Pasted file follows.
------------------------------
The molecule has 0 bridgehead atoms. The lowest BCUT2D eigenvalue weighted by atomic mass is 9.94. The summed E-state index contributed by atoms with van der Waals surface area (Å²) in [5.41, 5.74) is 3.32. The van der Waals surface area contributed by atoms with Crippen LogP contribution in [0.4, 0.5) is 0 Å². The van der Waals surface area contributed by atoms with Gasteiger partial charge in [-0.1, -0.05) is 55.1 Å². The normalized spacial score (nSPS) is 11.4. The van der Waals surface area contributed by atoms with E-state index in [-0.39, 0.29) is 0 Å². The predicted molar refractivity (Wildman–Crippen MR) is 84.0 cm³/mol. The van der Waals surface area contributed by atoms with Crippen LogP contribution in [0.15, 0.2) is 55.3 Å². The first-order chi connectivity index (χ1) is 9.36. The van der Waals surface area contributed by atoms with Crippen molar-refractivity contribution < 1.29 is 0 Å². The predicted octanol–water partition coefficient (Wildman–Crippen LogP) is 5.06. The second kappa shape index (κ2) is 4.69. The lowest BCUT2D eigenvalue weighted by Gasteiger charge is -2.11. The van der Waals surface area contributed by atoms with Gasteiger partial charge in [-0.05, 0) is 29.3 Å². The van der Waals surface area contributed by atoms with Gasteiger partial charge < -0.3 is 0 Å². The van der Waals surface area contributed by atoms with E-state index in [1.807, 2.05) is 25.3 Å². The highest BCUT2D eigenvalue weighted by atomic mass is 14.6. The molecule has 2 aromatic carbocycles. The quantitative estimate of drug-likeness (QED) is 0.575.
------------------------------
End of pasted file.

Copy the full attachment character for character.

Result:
The molecule has 0 bridgehead atoms. The lowest BCUT2D eigenvalue weighted by atomic mass is 9.94. The summed E-state index contributed by atoms with van der Waals surface area (Å²) in [5.41, 5.74) is 3.32. The van der Waals surface area contributed by atoms with Crippen LogP contribution in [0.4, 0.5) is 0 Å². The van der Waals surface area contributed by atoms with Gasteiger partial charge in [-0.1, -0.05) is 55.1 Å². The normalized spacial score (nSPS) is 11.4. The van der Waals surface area contributed by atoms with E-state index in [-0.39, 0.29) is 0 Å². The predicted molar refractivity (Wildman–Crippen MR) is 84.0 cm³/mol. The van der Waals surface area contributed by atoms with Crippen LogP contribution in [0.15, 0.2) is 55.3 Å². The first-order chi connectivity index (χ1) is 9.36. The van der Waals surface area contributed by atoms with Crippen molar-refractivity contribution < 1.29 is 0 Å². The predicted octanol–water partition coefficient (Wildman–Crippen LogP) is 5.06. The second kappa shape index (κ2) is 4.69. The lowest BCUT2D eigenvalue weighted by Gasteiger charge is -2.11. The van der Waals surface area contributed by atoms with Gasteiger partial charge in [-0.05, 0) is 29.3 Å². The van der Waals surface area contributed by atoms with Gasteiger partial charge < -0.3 is 0 Å². The van der Waals surface area contributed by atoms with E-state index in [1.807, 2.05) is 25.3 Å². The highest BCUT2D eigenvalue weighted by atomic mass is 14.6. The molecule has 2 aromatic carbocycles. The quantitative estimate of drug-likeness (QED) is 0.575.